Once I got into them, I quickly burned through all of the Monty Python films and backtracked to Jabberwocky. This is not a Monty Python film. Although Michael Palin is in the lead role and Terry Jones and Terry Gilliam make a small cameo appearance as the hunter who is eaten alive by the titular monster, none of the other three members appear. When it was released in America, the film was advertised as “Monty Python’s Jabberwocky,” much to the chagrin of Terry Gilliam. Not only was it a cheap attempt to cash in on the continuing popularity of “Monty Python’s Flying Circus,” it also played down the role of Terry Gilliam, who was working as a solo director for the first time, after troubled collaborations with Terry Jones behind the camera on the first two Python films.
I remember seeing Jabberwocky on TV many years ago, and not really being able to get into it. This time around, I loved it and think that it might actually be my favorite film of Gilliam’s. Reportedly producer Sanford Lieberson was pushing John Cleese for the central role of Dennis Cooper, a meek but ambitious barrel maker in the dark ages. Cleese’s screen persona was far too confident for the role, but Michael Palin is perfect. There is plenty of comedy in Jabberwocky, most of it dark, but there little of the silliness that can be found in, say, Monty Python and the Holy Grail, and Palin’s role is much more human than anything that appeared in any of the Monty Python films. Dennis Cooper, while a lowly cooper’s apprentice to his father, has ideas about commerce and romance that are far ahead of his time. He longs to travel someday, maybe even as far as the nearest town, which is two miles away. When his father renounces him on his deathbed, he decides to set out into the world.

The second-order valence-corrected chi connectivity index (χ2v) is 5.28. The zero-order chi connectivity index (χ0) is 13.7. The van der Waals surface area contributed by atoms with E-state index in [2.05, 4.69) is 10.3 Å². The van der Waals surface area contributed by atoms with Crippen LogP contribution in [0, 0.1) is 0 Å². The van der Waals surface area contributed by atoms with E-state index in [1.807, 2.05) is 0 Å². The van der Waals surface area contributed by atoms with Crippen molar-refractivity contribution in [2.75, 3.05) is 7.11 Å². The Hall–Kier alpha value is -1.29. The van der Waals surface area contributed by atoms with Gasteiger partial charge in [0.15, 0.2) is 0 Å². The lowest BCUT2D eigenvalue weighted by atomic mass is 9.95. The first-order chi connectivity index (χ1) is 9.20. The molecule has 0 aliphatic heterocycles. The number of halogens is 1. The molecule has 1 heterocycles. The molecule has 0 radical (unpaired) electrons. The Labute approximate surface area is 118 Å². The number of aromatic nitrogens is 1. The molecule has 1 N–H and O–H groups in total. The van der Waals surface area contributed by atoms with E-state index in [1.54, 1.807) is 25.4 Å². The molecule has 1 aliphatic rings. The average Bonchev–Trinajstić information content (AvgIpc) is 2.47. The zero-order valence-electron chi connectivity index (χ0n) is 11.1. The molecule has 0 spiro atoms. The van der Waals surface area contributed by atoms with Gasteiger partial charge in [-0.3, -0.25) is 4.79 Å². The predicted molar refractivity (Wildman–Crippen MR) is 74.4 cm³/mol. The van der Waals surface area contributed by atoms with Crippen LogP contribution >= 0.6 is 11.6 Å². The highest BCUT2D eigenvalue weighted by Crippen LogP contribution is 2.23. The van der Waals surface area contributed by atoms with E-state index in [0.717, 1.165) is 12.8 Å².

Gilliam’s first film was obviously made on a limited budget, which cut the fantasy elements. The monster, while much talked-about, only appears briefly on the screen for example, but good performances from Palin and others are enough to carry the film. Even so, many of the recurring themes of Gilliam’s work are present. When King Bruno the Questionable (Max Wall) holds a joust in order to find a knight who can defeat the Jabberwocky, he drops a handkerchief to signal the start of the games. As the silk cloth falls to the filthy ground in slow-motion, the gate are thrown open and the horses burst forth. This breaking through of the wall between dreary daily life and the fantasy of the games is visual motif that appears in nearly every Gilliam film.
This might actually be my favorite Gilliam film, which is saying a lot, for in my opinion he has the best imagination of any director working today.